he Swedish wooden house industry is fascinating in many ways. Houses as a product are exciting in themselves. You only have to look at any of the house catalogues to realise that. The industry’s dependency on political decisions and economic fluctuations is another reason.
And yet another reason is the fact that the product is unique in at least two ways. Firstly, this is frequently the most expensive, most important purchase any consumer can ever make, so it is something purchased extremely rarely. Secondly, each house project is unique in some way; if not the house itself, then the combination of house, plot, land or some other factor. This leads to a great deal of uncertainty for the customer, and house construction companies have to deal with this.
The SHS pilot study “Business models in the wooden house construction industry – business development information” (Affärsmodeller i trähusbranschen – ett underlag för affärsutveckling) aimed to map and identify strategic challenges in the Swedish wooden house construction industry, focusing in particular on the relationship between wooden house construction companies and their customers.
The report (in Swedish) aims to help ensure that business models can be developed creatively, and also to identify areas requiring further development work. It focuses on “business to consumer” (B2C) operations and is restricted to 25 companies with at least five members of sales staff that sell prefabricated wooden houses.
Their business models (the way in which the company works to create profit or add value) have been mapped by means of interviews focusing on:
- Who? (customer)
- What? (value proposition)
- How? (value chain)
- Why? (profit mechanism)
Business models in the wooden house construction industry
Mapping business models in the wooden house construction industry is both easy and difficult.. Easy, because at least 19 of the 25 wooden house construction companies use the same business model at a general level. These are houses with a wooden structure that are prefabricated (to varying degrees) in a factory and sold via a sales organisation to private individuals in Sweden. And difficult, because the general model includes a fairly large number of different variants.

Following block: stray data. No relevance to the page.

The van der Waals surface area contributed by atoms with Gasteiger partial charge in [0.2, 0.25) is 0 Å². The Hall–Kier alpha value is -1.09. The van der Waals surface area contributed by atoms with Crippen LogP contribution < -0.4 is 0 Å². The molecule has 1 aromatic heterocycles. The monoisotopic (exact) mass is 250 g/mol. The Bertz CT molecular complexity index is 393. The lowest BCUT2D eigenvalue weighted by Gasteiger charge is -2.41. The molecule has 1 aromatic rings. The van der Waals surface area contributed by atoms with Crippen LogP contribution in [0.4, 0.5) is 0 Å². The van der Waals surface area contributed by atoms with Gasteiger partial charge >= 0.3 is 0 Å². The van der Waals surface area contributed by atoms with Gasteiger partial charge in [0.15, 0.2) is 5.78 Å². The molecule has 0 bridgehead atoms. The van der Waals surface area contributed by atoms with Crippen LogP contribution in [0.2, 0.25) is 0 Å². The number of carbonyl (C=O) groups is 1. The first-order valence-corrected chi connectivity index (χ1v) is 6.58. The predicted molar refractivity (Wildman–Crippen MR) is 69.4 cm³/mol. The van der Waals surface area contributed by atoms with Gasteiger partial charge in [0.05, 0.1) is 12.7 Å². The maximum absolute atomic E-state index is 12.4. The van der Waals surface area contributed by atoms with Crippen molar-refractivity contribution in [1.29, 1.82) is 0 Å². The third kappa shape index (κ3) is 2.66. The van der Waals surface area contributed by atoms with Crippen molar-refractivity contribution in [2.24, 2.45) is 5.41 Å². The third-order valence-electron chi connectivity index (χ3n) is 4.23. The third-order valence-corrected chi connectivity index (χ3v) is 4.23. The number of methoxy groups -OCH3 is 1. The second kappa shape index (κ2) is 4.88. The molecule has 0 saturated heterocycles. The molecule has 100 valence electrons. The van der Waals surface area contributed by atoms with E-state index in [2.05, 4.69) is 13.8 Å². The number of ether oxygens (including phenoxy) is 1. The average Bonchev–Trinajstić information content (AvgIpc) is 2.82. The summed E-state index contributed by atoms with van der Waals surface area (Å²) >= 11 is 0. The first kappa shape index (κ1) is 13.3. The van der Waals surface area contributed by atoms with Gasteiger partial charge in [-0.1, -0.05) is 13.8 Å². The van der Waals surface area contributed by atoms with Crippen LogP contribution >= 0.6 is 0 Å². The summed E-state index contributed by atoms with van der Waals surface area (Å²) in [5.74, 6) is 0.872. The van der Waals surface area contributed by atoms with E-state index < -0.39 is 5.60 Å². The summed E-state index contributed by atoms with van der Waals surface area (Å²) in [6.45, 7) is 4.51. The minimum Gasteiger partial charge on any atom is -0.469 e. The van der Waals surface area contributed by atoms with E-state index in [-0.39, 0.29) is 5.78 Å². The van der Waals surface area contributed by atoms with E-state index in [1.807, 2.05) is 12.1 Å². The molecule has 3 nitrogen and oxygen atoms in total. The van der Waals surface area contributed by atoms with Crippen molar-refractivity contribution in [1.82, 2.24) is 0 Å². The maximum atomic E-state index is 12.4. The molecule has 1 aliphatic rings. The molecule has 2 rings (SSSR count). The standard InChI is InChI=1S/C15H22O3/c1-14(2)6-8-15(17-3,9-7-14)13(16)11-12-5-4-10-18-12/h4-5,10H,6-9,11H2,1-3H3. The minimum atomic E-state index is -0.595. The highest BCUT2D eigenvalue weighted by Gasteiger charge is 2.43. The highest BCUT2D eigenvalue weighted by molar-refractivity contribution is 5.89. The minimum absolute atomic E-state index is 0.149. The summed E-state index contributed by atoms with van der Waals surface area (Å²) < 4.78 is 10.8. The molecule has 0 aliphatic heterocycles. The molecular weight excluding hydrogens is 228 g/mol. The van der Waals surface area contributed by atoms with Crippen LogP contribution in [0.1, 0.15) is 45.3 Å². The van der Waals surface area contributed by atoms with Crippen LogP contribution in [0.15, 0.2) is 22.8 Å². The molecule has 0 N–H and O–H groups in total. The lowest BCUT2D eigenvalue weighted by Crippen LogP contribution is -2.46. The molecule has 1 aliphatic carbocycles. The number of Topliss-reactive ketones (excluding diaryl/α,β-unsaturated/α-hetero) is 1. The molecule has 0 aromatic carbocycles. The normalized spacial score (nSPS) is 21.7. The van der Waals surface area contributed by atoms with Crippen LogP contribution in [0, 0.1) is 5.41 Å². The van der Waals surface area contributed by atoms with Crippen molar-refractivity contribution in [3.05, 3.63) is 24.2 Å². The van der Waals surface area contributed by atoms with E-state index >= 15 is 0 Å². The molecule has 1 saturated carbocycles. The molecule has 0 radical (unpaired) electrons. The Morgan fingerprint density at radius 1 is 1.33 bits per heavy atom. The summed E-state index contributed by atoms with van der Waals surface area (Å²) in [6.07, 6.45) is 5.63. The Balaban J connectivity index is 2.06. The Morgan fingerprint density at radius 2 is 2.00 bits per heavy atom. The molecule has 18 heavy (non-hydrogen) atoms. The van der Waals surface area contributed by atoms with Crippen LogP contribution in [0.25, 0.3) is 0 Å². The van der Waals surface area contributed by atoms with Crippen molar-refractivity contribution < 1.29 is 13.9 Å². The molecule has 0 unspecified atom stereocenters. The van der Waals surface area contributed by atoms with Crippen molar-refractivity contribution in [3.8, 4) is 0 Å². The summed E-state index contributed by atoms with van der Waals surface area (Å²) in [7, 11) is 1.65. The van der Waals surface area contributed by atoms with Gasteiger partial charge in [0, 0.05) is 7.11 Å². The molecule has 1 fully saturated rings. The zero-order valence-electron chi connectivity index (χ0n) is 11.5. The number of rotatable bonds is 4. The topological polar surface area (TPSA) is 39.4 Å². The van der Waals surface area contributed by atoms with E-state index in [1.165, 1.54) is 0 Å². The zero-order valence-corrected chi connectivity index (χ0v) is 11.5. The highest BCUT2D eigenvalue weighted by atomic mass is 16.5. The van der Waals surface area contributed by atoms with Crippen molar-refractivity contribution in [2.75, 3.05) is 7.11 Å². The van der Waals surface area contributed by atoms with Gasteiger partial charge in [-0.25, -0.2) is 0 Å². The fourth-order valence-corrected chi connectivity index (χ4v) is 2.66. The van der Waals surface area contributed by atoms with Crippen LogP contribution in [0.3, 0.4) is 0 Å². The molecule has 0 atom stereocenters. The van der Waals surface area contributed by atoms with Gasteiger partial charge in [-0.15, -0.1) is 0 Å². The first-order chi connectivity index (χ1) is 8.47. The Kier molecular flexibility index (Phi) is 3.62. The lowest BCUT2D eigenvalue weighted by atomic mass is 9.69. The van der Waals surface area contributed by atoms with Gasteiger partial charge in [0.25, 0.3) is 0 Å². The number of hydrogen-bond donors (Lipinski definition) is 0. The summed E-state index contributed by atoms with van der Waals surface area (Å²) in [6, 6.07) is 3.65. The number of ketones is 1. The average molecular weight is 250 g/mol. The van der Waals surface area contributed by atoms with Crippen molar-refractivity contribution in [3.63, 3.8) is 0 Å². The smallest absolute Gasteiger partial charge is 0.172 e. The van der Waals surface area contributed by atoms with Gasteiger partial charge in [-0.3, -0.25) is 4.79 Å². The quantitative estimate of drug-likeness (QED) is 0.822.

Four variants – Willa Nordic, Älvsbyhus, Myresjöhus and Fiskarhedenvillan – were identified within the general B2C business model, and these are described in greater detail.
Strategic challenges with the business model
The report discusses strategic challenges related to the present business model, in sections entitled Sales organisation, Customers of the future, The brand and Future offering.
As regards the current sales organisation, there is analysis and discussion of the vast array of “local offices”, how work is distributed between head office and local offices and the distribution of men and women within the sales organisations. 541 agents/members of sales staff were identified, of whom 76 (14%) were female. Numbers of women varied between 0 and 30% in the companies surveyed.
The section on trends highlights an example from the automotive industry where the importance of face-to-face encounters with sales staff is declining as additional and better information becomes available online. The new Volvo Polestar model, the big new thing is not the car, but the business model. The idea is to just have a small number of showrooms and only allow customers to buy the car online. Customers then “subscribe” to the car for two to three years. In the future, could it not be possible for many customers to lease their homes and rent the leased asset with no direct contact with an agent/member of sales staff?
Most people interviewed agreed that turnkey contracts are the concept of the future. They are also of the mindset that more specialised sales are effective; that is, that the sales staff do the selling and a construction manager manages the construction project itself.
Possible ways forward
Examples of areas appropriate for further development work are:
- Strategic choices in the industry in order to develop the sales organisations
- Strategic choices for the development of new offerings suitable for emerging customer segments
- The wooden house construction industry’s strategic approach to the Internet of things
Project team: Jönköping International Business School (project owner), Träcentrum and Linnaeus University in partnership with Götenehus AB, Vimmerbyhus AB and Ny Collective AB
Project manager: Anders Melander, Jönköping International Business School, firstname.lastname@example.org